Minimum payments won't cut debt on 16 cards


Credit Smart
Credit Smart columnist Susan C. Keating
Susan C. Keating is the president and chief executive officer of the National Foundation for Credit Counseling. Prior to joining the NFCC, Keating spent 29 years in financial services. She was the highest ranking female CEO of a U.S. bank holding company, serving as president and chief executive of Allfirst Financial Inc., the largest U.S. holding of AIB Group. She currently serves on Bank of America's National Consumer Advisory Council and is a board member of the Council on Accreditation. Keating also participates in the Financial Regulation Reform Collaborative, a nonpartisan group committed to finding solutions for reforming financial services regulation.

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Question Dear Credit Smart,
Hello. I have about $26,500 worth of credit card debt (16 credit cards total) that I am only able to pay the minimum on. Right now I am current on all my bills, but the balances don't seem to be going down. I was wondering would it be best for me to not pay a couple of the cards and put that amount to a few of the other cards to get them paid off and then use those minimum payments to work on paying down the others. Or should I file for bankruptcy? Thank you in advance for your opinion. – Gianna


Dear Gianna,
I understand how frustrating it is to make payments every month and not see your balances go down. This is, as you know, mainly because you are only able to make the minimum payments. Your statements on these 16 cards spell that out very clearly. 

It proved to be a real wake-up call to consumers when the credit cards companies were required to add that little box on their statements showing how long it will take to pay off the card when paying only the minimums. Sometimes the creditor will also add a line to show how much sooner you can pay off your debt if you increase the payment by a certain amount.

While this is valuable information, consumers who are already strapped to make just the minimums find it very difficult – if not impossible – to increase the amount they can send each month in order to see those balances go down. That’s when the idea of not paying some creditors in order to pay more to others starts sounding like a real plan. I do not suggest you do that. This could result in more problems than it solves, including damage to your credit reports and collection calls from those creditors you are not paying. It is also often the time that the idea of bankruptcy seems to be the only way out. Bankruptcy does exist in this country for very good reasons, but you would need to consult an attorney about those options.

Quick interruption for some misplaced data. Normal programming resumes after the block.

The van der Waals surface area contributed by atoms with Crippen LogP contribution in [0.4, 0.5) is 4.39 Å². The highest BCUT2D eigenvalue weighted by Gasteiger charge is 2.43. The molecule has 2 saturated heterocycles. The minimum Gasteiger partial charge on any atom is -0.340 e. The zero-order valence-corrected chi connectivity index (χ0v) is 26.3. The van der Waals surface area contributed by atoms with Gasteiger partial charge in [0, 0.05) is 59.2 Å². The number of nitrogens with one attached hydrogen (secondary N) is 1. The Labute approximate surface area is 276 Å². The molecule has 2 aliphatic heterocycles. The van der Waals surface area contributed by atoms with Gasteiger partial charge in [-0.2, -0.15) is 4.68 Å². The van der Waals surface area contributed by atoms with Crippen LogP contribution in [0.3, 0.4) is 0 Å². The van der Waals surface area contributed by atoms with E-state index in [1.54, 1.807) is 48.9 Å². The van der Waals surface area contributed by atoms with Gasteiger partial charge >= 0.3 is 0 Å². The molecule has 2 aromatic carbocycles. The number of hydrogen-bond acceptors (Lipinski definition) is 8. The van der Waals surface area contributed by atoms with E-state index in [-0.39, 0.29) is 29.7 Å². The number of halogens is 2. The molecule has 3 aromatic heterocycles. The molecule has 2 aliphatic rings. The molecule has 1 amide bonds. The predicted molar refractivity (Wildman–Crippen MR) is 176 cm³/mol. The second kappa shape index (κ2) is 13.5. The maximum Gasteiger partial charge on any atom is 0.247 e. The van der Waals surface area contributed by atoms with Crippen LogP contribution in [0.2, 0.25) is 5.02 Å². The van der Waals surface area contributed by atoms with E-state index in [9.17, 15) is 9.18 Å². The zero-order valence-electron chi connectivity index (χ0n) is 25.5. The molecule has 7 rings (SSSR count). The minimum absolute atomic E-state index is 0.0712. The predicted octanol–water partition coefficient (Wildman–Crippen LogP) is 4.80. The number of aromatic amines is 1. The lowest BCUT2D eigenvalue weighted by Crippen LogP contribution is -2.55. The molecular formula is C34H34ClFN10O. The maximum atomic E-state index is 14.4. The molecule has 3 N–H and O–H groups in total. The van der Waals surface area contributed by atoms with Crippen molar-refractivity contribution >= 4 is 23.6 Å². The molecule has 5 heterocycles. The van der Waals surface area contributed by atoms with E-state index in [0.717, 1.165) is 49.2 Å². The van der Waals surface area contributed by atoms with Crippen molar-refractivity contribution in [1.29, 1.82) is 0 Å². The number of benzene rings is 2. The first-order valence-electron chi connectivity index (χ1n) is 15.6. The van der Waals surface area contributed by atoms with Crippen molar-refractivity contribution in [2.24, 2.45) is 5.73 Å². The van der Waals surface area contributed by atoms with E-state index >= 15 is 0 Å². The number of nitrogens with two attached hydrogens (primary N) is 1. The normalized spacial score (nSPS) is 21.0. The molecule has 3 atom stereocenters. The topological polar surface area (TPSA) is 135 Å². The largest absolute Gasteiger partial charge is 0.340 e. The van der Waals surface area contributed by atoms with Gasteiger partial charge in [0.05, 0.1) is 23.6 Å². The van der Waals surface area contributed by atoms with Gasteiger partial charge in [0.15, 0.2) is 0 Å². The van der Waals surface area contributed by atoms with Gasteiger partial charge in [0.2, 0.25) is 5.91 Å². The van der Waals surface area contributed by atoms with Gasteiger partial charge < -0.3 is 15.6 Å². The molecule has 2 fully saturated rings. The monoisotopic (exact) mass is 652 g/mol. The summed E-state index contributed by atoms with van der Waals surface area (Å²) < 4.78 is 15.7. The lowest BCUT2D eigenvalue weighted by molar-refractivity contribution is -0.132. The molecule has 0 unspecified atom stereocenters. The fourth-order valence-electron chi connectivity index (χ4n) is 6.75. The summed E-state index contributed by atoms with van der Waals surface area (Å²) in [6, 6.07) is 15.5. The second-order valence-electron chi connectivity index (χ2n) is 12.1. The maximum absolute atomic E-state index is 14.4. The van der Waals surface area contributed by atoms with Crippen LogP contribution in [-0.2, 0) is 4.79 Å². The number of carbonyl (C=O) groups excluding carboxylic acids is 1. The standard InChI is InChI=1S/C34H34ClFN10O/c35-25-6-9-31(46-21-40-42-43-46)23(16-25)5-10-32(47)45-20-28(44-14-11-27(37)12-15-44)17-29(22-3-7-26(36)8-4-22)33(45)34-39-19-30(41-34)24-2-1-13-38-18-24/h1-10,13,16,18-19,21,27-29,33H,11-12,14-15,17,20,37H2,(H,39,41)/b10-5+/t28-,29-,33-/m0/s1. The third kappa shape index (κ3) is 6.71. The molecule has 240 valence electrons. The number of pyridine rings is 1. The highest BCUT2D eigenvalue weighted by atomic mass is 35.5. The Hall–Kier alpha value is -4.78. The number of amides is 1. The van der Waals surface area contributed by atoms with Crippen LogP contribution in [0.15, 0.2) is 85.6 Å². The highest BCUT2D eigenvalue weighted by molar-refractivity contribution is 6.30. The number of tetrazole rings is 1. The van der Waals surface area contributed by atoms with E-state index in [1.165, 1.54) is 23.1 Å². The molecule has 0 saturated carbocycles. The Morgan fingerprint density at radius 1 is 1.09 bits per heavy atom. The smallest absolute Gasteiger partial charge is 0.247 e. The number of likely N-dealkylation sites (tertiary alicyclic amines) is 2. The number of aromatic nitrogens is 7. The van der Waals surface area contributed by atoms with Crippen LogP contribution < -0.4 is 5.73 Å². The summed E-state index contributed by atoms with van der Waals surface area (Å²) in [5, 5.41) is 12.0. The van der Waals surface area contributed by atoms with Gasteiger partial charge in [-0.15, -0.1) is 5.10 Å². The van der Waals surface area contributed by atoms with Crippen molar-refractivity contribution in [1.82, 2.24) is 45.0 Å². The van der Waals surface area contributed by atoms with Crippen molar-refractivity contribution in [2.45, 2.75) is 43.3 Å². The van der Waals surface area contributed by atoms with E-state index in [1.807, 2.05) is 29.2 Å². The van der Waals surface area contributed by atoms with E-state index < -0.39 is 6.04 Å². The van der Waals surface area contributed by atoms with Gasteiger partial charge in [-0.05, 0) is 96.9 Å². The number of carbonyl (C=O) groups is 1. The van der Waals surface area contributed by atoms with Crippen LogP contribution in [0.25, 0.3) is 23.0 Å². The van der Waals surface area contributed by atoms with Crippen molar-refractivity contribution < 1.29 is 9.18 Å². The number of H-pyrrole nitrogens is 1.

I would suggest a third alternative, one that I believe you should pursue before you do anything else. Contact a certified nonprofit credit counseling agency and talk with a credit counselor about your situation. Tell the counselor what you told me. A good counselor should listen to your financial concerns and then go over your monthly income and expenses to determine exactly where you stand. After that, your counselor will be able to develop and present options and strategies to help you address your situation. This initial consultation will be free.

The counselor may suggest a debt management plan as one way to address your debt. DMPs, as they are known, are agreements that credit counseling agencies have with most creditors that allow these agencies to reduce the interest rate you are paying on your cards. This reduction often results in a lower minimum payment, which would certainly help you in your situation. Past due and over limit fees are also usually waived once you are enrolled on a plan. Your creditors will receive a monthly payment and all of your accounts will be paid in full in five years or less. DMP services are not free; you may be subject to an enrollment fee and monthly fee. However, these fees are regulated by each state and are fairly minimal. Many agencies also have policies to waive or reduce fees depending on the situation. My recommendation for the best place to find an agency is to work with those affiliated with the National Foundation for Credit Counseling.

Remember to always use your credit smarts!

See related: 8 tips for picking a credit counselor

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Published: June 24, 2016

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Updated: 10-24-2016

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